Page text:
A nicer than basic umbrella stroller is also worth spending a little more for. Those are usually a bit taller and hence more comfortable for people over 5' to push, have a small basket under the seat for simple storage, offer a slight reclining option for the seat (for napping without head-slumping), and a basic sun shade canopy top.
My own umbrella stroller, chosen after much deliberation and floor trials, takes up almost no trunk space as it folds nearly flat very compactly, has as small a footprint and maximum maneuverability as any you can find above the most basic umbrella strollers, is a lightweight dream for travel (about as light as you can go beyond the basic ones that only offer a fold-up seat & wheels), has easy to engage/disengage brakes, includes a removable parent console with a zippered compartment and ability to hold up to 2 drinks, has tons of mileage on it including any number of air flights using just a cheap thin nylon cloth bag with a drawstring for gate check protection, has the essential extras and nothing you don't (such as kids' snack trays that just add weight and bulk), is STILL holding up well after 2 1/2 years of frequent usage, AND only cost me about $40. http://www.amazon.com/First-Years-Stroller-City-Chic/dp/B002WB2G9I/ref=sr_1_1?ie=UTF8&qid=1360695740&sr=8-1&keywords=my+first+years+jet
It opens and closes like the basic models (very quickly, simply, and easily) and has a clasp hook you can engage to keep it closed. As long as I hang it near the back, I can even hang my backpack diaper bag over the handles and it won't tip if the kid wants out. If you are clever and motivated, you could even rig up a shoulder strap for it for easier carrying of it closed if you need to do that a lot. At that price point, I would also be OK if it got stroller-jacked or damaged in transit, but it hasn't.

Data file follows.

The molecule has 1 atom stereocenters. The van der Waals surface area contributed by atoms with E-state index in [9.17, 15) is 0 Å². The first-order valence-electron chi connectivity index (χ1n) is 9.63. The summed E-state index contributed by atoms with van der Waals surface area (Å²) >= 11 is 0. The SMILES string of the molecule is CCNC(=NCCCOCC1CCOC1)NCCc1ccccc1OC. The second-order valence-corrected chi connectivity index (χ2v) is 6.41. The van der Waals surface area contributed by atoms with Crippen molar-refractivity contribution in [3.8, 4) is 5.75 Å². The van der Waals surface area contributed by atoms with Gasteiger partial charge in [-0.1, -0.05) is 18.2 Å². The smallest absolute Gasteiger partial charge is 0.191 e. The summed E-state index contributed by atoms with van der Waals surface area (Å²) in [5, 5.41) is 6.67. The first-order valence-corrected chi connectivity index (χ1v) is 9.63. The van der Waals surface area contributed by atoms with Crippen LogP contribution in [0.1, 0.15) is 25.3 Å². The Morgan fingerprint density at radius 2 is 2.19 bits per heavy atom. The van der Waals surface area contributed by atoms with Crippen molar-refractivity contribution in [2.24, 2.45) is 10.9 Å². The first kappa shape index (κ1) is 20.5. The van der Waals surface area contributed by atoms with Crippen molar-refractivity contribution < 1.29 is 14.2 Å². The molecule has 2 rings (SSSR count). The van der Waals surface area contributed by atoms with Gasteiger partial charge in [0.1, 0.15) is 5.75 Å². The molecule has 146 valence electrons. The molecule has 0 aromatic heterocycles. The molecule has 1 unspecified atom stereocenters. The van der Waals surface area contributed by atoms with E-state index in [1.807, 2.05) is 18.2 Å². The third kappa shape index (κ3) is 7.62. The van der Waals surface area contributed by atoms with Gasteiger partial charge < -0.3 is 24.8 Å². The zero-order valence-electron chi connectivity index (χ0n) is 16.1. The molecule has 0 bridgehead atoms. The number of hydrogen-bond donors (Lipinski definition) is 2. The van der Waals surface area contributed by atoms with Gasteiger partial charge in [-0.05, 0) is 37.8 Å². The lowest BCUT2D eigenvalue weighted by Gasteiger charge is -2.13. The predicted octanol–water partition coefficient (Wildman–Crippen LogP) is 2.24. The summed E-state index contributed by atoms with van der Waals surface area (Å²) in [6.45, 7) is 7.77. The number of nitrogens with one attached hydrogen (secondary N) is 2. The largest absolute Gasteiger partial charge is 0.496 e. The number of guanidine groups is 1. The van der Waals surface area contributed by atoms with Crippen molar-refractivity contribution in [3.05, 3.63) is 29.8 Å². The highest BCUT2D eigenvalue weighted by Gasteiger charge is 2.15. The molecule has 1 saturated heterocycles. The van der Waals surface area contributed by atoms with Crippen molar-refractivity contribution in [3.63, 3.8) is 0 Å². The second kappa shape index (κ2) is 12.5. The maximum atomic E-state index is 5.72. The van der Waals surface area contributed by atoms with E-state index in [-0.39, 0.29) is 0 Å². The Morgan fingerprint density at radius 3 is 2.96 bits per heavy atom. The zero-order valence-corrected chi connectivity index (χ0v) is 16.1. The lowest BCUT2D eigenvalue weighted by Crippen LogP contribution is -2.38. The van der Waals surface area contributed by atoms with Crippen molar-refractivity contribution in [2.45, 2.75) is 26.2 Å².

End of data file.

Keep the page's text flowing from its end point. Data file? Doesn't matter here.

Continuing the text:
(Tomy's The First Years also has a handsome Ignite model that's ~3 lbs heavier, heavier-duty, 1 inch wider, and has a somewhat taller seat for about $60 - $80. Also more forward tippy, but not an issue unless you have a heavy diaper bag and a kid who likes to hop in and out.) http://www.amazon.com/The-First-Years-Ignite-Stroller/dp/B002WB2GB6/ref=sr_1_1?s=baby-products&ie=UTF8&qid=1360700934&sr=1-1&keywords=the+first+years+ignite+stroller That model looks more expensive, more solid, and can fit a big kid for longer, but is still fairly portable if you don't mind maybe 20-25% more size and weight.
Maclaren also makes travel-fabulous, equally maneuverable, lightweight, and featured umbrella strollers, but they are pricier and not quite as simple or intuitively easy to open and close.
Hope that helps!
user3896 already gave some very good hints - we also like the
To your question:
What we always find very important is a horizontal one-piece hand-grip, which also lets you steer the stroller quite comfortably with one hand (having the other hand free for whatever-you-need-it-for). Very often the light-weight strollers have 2 handles (one left, one right) with not connection between them. Those are nearly impossible to steer with one hand only.
Useful "standard" features: